Amesh A. Adalja, MD, FACP, FACEP, July 10, 2015
The misdiagnosis and subsequent nosocomial transmission of Ebola virus disease (EVD) in a Texas hospital last year demonstrated that some, if not many, US hospitals were ill prepared for a highly lethal and moderately contagious infectious disease like EVD. Therefore, a handful of uniquely equipped biocontainment units, staffed by specially trained healthcare personnel, were relied on for the provision of care to patients. However, because of the ongoing outbreak in West Africa, there was a real possibility that other hospitals might find themselves caring for an Ebola patient at their facility for some amount of time. Thus, it became incumbent on all hospitals to prepare for this possibility.
A remarkable approach taken by hospitals in the Chicago region was recently described in Clinical Infectious Diseases.
Because Chicago is one of the nation’s top population centers, its airport is a major international hub, and it has a large resident population of West Africans, the medical centers in the area judged themselves to be at high risk and, therefore, established the Chicago Ebola Response Network (CERN).
CERN was formed by 4 Chicago academic medical centers in conjunction with the Chicago Department of Health with the aim of ensuring that any suspected EDV patient would be cared for at a designated hospital as rapidly as possible. Operationally, once a person was designated as being under investigation for Ebola, CERN’s chief medical officer (CMO) would then contact the CMO of the CERN hospital that was next up in the rotation so the patient could be transferred to that facility. The network worked directly with officials at O’Hare Airport. To date, CERN has evaluated and ruled out 5 persons under investigation for Ebola.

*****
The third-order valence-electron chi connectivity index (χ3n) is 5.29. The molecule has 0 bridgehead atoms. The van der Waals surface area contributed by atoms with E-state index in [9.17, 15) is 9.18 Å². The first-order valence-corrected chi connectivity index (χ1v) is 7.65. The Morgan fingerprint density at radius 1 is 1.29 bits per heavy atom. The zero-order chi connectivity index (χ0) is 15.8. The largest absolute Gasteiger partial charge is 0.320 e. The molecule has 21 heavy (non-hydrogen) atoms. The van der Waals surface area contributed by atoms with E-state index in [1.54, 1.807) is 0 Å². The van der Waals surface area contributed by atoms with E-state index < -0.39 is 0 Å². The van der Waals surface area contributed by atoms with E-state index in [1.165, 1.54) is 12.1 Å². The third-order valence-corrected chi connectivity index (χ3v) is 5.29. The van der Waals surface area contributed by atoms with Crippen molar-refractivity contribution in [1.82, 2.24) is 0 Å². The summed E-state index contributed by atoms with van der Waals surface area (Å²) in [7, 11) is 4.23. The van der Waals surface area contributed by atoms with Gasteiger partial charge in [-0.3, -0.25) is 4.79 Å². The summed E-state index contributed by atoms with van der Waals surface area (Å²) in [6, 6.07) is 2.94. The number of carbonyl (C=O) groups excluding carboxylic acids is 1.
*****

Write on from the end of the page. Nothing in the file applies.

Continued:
As the authors of the paper note, CERN leveraged the resources of 4 extremely adept academic medical centers to optimize care. Specifically, as discussed in the paper, the ability to pool expertise and resources while distributing risk were major advantages of this approach. As caring for just 1 potential Ebola patient can stress resources at a major medical center, having a coalition of hospitals is a crucial means to mitigate that risk.
Healthcare emergency response coalitions, which have grown, evolved, and matured over the past decade, have increasingly been noted to be a major factor in regional resilience for all types of hazards, from emerging infectious diseases to mass casualty traumatic accidents. Some of the key features of the CERN coalition that merit emphasis are the involvement of the highest level of hospital leadership, as represented by the CMO, and the crucial partnership employed with the airport—not traditionally considered a healthcare asset. CERN represents a good model for regional preparedness and an effective approach to emergency response.
Lateef O, Hota B, Landon E, et al. CERN: a city-wide cross-hospital collaborative for infectious diseases preparedness. Clin Infect Dis 2015. http://cid.oxfordjournals.org/content/early/2015/06/28/cid.civ510.full.pdf+html. Accessed July 7, 2015.